First, we add a new static method called writeLogEntry to the Global class:

 static void writeLogEntry(Exception e, str caller, int line, str text)
// Use the standard .NET class EventLog from
// the System.Diagnostics assembly
System.Diagnostics.EventLog eventLog;
// Also use a .NET enumeration from the
// System.Diagnostics assembly
System.Diagnostics.EventLogEntryType entryType;
System.Exception clrException;
str stack;
Batch batch;
str batchInfo;
// Create a new object of the EventLog class
eventLog = new System.Diagnostics.EventLog();
eventLog.set_Source("Dynamics AX");
// Set the enumeration value based on the Exception
// type in AX
switch (e)
case Exception::Info :
entryType =
case Exception::Warning :
entryType =
case Exception::Error :
entryType =
// If the current user is running a batch job
// we can assume that the info message came
// from the batch job and add additional information
// to the event log

while select batch
where batch.Status == BatchStatus::Executing &&
batch.ExecutedBy == curuserid()
batchInfo += batch.GroupId + ': '+
classid2name(batch.ClassNumber) + 'n';
if (batchInfo)
eventLog.WriteEntry(strfmt("Batch info from AX: %1 nn
The message originated from :%2 nat line %3 nn
Message: %4", batchInfo, caller, line, text),
eventLog.WriteEntry(strfmt("Info from AX: nn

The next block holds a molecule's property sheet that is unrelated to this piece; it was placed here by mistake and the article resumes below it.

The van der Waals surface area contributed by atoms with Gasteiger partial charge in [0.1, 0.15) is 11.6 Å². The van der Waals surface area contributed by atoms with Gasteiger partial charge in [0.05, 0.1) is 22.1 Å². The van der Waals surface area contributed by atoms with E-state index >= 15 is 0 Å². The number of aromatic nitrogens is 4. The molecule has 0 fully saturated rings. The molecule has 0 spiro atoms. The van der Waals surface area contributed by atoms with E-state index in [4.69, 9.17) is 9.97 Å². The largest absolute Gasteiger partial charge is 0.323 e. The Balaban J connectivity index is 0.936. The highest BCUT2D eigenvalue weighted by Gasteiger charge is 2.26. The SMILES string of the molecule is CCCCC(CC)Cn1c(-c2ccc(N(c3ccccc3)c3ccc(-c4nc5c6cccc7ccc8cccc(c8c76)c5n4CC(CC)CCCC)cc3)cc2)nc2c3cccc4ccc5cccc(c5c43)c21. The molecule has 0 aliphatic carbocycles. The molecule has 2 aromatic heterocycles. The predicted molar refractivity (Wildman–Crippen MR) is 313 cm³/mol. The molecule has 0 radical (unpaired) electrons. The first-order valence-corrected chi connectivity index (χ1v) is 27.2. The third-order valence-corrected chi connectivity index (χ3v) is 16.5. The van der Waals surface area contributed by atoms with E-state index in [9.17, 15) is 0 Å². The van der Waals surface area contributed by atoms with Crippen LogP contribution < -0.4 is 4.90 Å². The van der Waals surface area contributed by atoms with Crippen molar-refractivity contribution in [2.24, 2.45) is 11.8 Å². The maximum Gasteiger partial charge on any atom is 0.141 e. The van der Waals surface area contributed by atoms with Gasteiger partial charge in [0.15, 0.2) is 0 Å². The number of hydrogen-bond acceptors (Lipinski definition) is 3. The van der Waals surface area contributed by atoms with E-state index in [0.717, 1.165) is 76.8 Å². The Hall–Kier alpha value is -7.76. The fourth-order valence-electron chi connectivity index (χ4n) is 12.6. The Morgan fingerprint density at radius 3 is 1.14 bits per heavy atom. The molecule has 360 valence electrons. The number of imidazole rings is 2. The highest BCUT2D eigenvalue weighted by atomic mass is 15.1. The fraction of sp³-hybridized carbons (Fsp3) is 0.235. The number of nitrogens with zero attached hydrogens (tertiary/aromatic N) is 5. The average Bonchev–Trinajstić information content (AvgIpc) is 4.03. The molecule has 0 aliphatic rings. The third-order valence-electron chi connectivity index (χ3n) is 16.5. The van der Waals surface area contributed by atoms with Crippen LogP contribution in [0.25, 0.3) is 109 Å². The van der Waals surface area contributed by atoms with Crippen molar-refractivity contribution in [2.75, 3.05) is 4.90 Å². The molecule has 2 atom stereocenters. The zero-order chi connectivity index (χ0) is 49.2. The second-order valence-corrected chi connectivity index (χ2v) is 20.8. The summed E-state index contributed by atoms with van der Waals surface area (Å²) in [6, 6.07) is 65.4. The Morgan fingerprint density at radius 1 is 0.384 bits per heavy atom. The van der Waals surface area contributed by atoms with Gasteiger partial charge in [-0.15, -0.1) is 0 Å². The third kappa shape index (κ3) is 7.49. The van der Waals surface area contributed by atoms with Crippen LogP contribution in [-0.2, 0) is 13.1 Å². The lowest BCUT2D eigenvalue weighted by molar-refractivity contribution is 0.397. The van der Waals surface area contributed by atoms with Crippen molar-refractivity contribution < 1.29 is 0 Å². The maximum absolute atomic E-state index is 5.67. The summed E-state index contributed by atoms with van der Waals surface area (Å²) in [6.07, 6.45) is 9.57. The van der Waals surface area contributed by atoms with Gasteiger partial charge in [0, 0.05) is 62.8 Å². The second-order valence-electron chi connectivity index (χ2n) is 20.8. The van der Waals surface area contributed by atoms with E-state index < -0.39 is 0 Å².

The message originated from :%1 nat line %2 nn
Message: %3", caller, line, text), entryType);
// If not able to write the info to the eventlog
// print an error in the print window instead.
print "EventWriter:
Unable to write entry to the windows eventlog";

Then we add a line of code at the end of the add method in the Info class so that the end of the method will look like this:

 writeLogEntry(_exception, conpeek(packedAction,2) , 
conpeek(packedAction,3), _txt);
this.addSysInfoAction(_helpUrl, actionClassId, packedAction);
return super(_exception, (buildprefix?getprefix():'')+_txt);

To test the feature, simply create a new Job that prints something to the infolog:

 static void TestEventLog(Args _args)
info("This is a test");

You will now see an infolog message in AX, and if you open the Windows Event Viewer you should see the following message in the list:

Microsoft Dynamics AX 2009 Programming: Getting Started